Thursday, October 28, 2010
NEW UK HORROR Day Five: THE DISAPPEARED (2008)
Directed by Johnny Kevorkian
This is the first feature length film by Johnny Kevorkian. If that is his real name.
I wanted to like this film. I really did.
There's something good here, but unfortunately it gets lost under a forced supernatural narrative. I understand that they wanted to make a ghost story, but someone somewhere along the way needed to tell them that it really wasn't necessary. The story about a young man going crazy with guilt over his missing little brother is much more effective and scary than a story about ghosts and a cliched serial killer.
There really wasn't a single "ghostly" moment in this film that was necessary. If the visions and whatnot had been in the kid's head, then it would have been disturbing. And much more powerful. There was no need to reveal the killer (especially with a brief shot of glowing red eyes), much less have him mysteriously escape in the end.
Oh yeah. Spoiler alert.
I really don't understand the urge to put these supernatural elements into the films when the basic ideas are plenty disturbing.
Harry Treadaway's performance as Matthew was admirable. He did a lot with a weak script and elevated the material into something that could have been much more effective if the writers and director had been willing to take a chance. Indeed, if they had ditched the whole supernatural element and left the ending as an unsolved mystery disappearance, this could have been something altogether different. The sort of film that people pay attention to. The sort of film that makes careers.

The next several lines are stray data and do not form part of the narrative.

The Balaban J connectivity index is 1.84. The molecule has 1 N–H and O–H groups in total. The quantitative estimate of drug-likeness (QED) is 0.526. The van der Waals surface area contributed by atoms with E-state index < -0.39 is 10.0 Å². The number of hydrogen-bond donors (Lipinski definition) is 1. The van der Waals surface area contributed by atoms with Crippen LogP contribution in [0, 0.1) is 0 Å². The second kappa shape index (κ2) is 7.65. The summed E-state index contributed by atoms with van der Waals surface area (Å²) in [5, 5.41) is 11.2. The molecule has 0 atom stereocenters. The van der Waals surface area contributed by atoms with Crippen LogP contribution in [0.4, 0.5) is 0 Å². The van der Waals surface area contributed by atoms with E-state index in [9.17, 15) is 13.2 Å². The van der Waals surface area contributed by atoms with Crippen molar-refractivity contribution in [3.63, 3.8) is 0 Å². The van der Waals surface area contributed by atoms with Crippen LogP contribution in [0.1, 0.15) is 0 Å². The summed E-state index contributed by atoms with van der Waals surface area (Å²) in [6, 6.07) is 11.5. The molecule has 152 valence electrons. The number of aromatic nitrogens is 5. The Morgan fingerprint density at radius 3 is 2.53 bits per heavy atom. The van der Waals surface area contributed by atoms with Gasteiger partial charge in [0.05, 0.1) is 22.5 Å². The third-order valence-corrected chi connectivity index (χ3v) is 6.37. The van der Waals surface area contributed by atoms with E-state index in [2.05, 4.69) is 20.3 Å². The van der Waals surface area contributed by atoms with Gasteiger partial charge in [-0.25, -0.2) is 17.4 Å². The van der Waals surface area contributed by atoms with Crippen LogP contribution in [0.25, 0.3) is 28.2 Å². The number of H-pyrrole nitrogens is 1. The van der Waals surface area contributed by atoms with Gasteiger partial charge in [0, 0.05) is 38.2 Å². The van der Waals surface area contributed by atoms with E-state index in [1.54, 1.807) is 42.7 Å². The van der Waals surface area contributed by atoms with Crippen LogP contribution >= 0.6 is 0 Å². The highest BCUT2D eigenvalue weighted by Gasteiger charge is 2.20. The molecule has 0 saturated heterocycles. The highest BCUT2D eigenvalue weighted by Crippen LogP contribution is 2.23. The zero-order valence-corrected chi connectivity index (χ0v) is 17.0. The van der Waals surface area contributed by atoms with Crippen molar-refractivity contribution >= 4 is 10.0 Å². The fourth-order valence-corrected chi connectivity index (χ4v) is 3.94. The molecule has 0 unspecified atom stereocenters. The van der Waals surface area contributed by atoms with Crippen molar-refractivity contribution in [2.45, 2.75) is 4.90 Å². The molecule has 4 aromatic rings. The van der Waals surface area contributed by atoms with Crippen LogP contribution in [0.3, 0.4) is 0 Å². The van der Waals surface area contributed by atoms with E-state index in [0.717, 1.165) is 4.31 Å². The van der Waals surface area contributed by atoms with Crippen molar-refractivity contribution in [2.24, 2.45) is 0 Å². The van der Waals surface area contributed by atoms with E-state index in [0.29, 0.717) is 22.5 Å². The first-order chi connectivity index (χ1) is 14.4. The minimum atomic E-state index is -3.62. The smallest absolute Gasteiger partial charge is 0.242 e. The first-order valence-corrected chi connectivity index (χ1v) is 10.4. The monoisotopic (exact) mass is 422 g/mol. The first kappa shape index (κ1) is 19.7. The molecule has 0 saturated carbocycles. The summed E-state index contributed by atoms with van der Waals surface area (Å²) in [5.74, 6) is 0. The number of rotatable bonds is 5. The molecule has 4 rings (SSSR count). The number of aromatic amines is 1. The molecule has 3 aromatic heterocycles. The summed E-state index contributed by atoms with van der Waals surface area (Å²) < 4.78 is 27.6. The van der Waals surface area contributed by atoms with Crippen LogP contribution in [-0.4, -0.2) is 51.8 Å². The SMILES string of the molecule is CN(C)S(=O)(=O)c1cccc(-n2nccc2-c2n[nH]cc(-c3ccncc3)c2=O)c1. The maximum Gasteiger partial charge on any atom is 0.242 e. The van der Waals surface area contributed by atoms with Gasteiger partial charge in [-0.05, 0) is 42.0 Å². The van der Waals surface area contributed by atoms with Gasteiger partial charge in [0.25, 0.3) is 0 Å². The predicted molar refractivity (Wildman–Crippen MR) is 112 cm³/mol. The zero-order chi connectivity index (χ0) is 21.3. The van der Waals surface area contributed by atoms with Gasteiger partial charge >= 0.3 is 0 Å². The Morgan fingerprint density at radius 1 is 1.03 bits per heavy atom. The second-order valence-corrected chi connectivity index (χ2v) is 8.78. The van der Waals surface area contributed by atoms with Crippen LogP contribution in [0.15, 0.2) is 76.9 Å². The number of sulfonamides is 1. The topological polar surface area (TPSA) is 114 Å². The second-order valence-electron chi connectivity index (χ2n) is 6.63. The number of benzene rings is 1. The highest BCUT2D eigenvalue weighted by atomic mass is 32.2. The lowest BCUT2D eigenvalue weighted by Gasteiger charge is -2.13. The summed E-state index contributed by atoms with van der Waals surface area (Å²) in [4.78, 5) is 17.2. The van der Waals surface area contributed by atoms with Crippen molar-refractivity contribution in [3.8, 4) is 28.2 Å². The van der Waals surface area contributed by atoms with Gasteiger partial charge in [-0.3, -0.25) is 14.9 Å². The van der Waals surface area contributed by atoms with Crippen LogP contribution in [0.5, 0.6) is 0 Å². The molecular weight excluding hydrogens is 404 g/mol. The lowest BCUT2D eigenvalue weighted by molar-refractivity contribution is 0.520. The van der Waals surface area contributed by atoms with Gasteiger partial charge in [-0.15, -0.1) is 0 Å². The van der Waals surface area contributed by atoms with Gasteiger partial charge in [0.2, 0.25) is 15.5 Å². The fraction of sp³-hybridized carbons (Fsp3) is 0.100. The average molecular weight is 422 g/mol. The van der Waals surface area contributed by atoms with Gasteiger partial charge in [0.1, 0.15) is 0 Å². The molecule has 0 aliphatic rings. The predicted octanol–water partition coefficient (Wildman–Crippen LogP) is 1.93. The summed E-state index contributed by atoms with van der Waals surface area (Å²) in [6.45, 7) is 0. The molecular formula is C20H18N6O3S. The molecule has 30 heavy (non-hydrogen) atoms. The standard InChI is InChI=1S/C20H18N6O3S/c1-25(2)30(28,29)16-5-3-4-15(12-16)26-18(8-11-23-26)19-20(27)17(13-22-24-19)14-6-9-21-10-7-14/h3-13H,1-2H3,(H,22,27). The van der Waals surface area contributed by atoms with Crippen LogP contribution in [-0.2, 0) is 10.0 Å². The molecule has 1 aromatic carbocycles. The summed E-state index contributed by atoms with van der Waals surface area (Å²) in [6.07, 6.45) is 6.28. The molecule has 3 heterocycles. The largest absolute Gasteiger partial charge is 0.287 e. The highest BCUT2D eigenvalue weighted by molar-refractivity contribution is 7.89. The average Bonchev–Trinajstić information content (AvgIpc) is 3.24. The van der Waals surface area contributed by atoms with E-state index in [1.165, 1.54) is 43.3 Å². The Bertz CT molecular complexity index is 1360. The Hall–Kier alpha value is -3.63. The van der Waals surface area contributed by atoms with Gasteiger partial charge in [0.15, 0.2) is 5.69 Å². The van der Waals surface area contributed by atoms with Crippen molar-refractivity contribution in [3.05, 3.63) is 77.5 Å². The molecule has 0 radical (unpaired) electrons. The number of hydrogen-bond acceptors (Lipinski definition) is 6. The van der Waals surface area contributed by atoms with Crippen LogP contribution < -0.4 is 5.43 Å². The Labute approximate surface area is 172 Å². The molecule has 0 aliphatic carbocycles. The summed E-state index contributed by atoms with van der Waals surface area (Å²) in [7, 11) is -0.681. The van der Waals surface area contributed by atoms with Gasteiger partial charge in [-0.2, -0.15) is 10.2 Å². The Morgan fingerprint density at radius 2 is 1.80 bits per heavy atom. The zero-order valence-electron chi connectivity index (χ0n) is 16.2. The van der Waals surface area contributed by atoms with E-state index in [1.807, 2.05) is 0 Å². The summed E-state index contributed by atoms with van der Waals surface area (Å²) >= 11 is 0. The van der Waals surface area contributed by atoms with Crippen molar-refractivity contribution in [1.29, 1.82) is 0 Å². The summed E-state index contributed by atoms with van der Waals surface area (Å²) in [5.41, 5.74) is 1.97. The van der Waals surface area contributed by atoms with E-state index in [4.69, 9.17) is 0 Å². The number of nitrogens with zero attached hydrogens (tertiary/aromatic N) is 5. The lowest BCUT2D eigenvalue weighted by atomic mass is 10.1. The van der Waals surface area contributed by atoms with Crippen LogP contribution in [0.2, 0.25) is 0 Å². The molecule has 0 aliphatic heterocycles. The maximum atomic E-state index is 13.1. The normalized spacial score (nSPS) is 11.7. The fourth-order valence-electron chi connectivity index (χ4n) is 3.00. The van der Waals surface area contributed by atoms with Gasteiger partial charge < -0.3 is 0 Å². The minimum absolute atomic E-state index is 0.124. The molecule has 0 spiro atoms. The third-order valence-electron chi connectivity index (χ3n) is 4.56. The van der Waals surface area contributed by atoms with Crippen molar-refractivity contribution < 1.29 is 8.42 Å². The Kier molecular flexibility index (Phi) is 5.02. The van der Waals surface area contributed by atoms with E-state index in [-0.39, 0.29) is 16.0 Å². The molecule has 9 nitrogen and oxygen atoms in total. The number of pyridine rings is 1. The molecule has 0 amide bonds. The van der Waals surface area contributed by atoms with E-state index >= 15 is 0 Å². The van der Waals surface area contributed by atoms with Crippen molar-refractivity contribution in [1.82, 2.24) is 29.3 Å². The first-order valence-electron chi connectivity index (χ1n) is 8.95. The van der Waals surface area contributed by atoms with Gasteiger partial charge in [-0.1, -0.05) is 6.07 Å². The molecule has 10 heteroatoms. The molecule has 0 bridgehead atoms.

Instead, it turns into a hodge-podge of ghost story cliches that the Japanese grew tired of 10 years ago.
Although, to be honest, the Japanese films worked better because there was never any question about whether or not the ghosts were real. In J-Horror, the ghosts are most definitely real, therefore the threat isn't entirely psychological. When you're watching, you know what's going on, even if the characters don't. That's what makes the horror work.
If you're going to pretend that the ghosts might not be real, but then have them save the day by revealing important information that can't be discerned by other means, then the ghosts become a plot device rather than a conflict. The ghosts become a shortcut way to solve the mystery, rather than anything scary, and any psychological depth becomes two-dimensional, shifting the storytelling focus from character to plot.
Character is always superior to plot.
Madness trumps ghosts any day.
Unless, of course, you stop dicking around and focus on making the ghosts an obvious part of the narrative with as much reality as the living characters.
At least, that's my opinion on the matter.
And this forcing of the supernatural into situations that are scary and disturbing enough without them, just cheapens the drama, the performances, and the overall effect of the stories. Deathwatch did it first this week, and now The Disappeared follows suit.
Serious horror is difficult to pull off. You can't afford to cheapen the experiences and emotions of the characters with cliches and easy-outs. That's why horror, infused with comedy to humanize the characters, is so much more satisfying. Trying to be serious, but then copping out with absurdities, just makes your work pretentious and laughable.